Alemtuzumab (rch) is a recombinant DNA-derived humanized monoclonal antibody directed against the 21-28 kD cell surface glycoprotein, CD52. Alemtuzumab (rch) is an IgG1 kappa antibody with human variable framework and constant regions, and complementarity-determining regions from a murine monoclonal antibody. The antibody has an approximate molecular weight of 150 kD. Alemtuzumab (rch) is produced in mammalian cell (Chinese hamster ovary) suspension culture in a nutrient medium.
Alemtuzumab (rch) is a sterile, clear, colourless to slightly yellow, injection concentrate. It is intended for dilution prior to infusion.

5 Pharmacological Properties

5.1 Pharmacodynamic Properties

Mechanism of action.

Alemtuzumab is a genetically engineered humanised IgG1 kappa monoclonal antibody specific for a 21-28 kD lymphocyte cell surface glycoprotein (CD52) antigen. It was generated by the insertion of six complementary determining regions from an IgG2a rat monoclonal antibody into a human IgG1 immunoglobulin molecule.
Alemtuzumab causes the lysis of lymphocytes by binding to CD52 antigen, which is expressed on the surface of essentially all B and T lymphocytes (benign and malignant) as well as monocytes, thymocytes and macrophages, sperm and epithelial cells of epididymis and seminal vesicle. The antigen has also been found on a small percentage (< 5%) of granulocytes, but not on erythrocytes or platelets.
The antibody mediates the lysis of lymphocytes via complement fixation and antibody dependent cell mediated cytotoxicity. Alemtuzumab does not appear to damage haematopoietic stem cells or progenitor cells.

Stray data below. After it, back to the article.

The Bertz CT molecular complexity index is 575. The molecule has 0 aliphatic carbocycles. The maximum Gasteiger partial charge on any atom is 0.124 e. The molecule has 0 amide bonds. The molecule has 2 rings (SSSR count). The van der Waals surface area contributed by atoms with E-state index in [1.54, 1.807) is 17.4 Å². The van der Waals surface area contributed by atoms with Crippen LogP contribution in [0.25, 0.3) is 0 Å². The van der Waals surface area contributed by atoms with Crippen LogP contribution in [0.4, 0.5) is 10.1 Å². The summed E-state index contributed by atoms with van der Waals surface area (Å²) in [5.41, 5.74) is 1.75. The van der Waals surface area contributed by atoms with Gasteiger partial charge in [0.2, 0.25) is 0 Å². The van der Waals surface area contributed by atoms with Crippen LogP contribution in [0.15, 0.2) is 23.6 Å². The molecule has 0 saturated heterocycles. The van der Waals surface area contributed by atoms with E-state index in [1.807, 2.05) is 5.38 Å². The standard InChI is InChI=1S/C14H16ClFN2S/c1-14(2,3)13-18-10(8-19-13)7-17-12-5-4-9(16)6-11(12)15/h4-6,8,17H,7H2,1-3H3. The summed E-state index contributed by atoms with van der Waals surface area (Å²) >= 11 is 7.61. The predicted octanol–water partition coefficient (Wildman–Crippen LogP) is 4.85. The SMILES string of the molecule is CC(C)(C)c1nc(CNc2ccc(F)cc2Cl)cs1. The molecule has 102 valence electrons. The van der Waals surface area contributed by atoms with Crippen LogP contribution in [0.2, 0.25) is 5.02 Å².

Clinical trials.

Previously treated B-CLL patients.

Determination of the efficacy of MabCampath is based on overall response and survival rates. Data available from three uncontrolled B-CLL studies are summarised in the Table 4.

First line B-CLL patients.

The safety and efficacy of MabCampath were evaluated in a phase 3, open label, randomised comparative trial of first line (previously untreated) Rai stage I-IV B-CLL patients requiring therapy (study 4). MabCampath was shown to be superior to chlorambucil as measured by the primary endpoint progression free survival (PFS) (see Figure 1).
The secondary objectives included complete response (CR) and overall response (CR or partial response (PR)) rates using the 1996 NCIWG criteria, the duration of response, time to alternative treatment and safety of the two treatment arms. See Table 5.
There are no data on the safety and efficacy of retreatment with alemtuzumab in patients who received the drug as first line therapy.

Cytogenetic analyses in first line B-CLL patients.

The cytogenetic profile of B-CLL has been increasingly recognised as providing important prognostic information and may predict response to certain therapies. Of the first line patients (n = 282) in whom baseline cytogenetic (FISH) data were available in study 4, chromosomal aberrations were detected in 82%, while normal karyotype was detected in 18%. Chromosomal aberrations were categorized according to Döhner's hierarchical model. In first line patients, treated with either MabCampath or chlorambucil, there were 21 patients with the 17p deletion, 54 patients with 11q deletion, 34 patients with trisomy 12, 51 patients with normal karyotype and 67 patients with sole 13q deletion.
Overall response rate (ORR) was superior in patients with any 11q deletion (87% v 29%; p < 0.0001) or sole deletion 13q (91% v 62%; p = 0.0087) treated with MabCampath compared to chlorambucil. A trend toward improved ORR was observed in patients with 17p deletion treated with MabCampath (64% v 20%; p = 0.0805). Complete remissions were also superior in patients with sole 13q deletion treated with MabCampath (27% v 0%; p = 0.0009). Median PFS was superior in patients with sole 13q deletion treated with MabCampath (24.4 v 13.0 months; p = 0.0170 stratified by Rai stage). A trend towards improved PFS was observed in patients with 17p deletion, trisomy 12 and normal karyotype, which did not reach significance due to small sample size.

Assessment of cytomegalovirus (CMV) by PCR.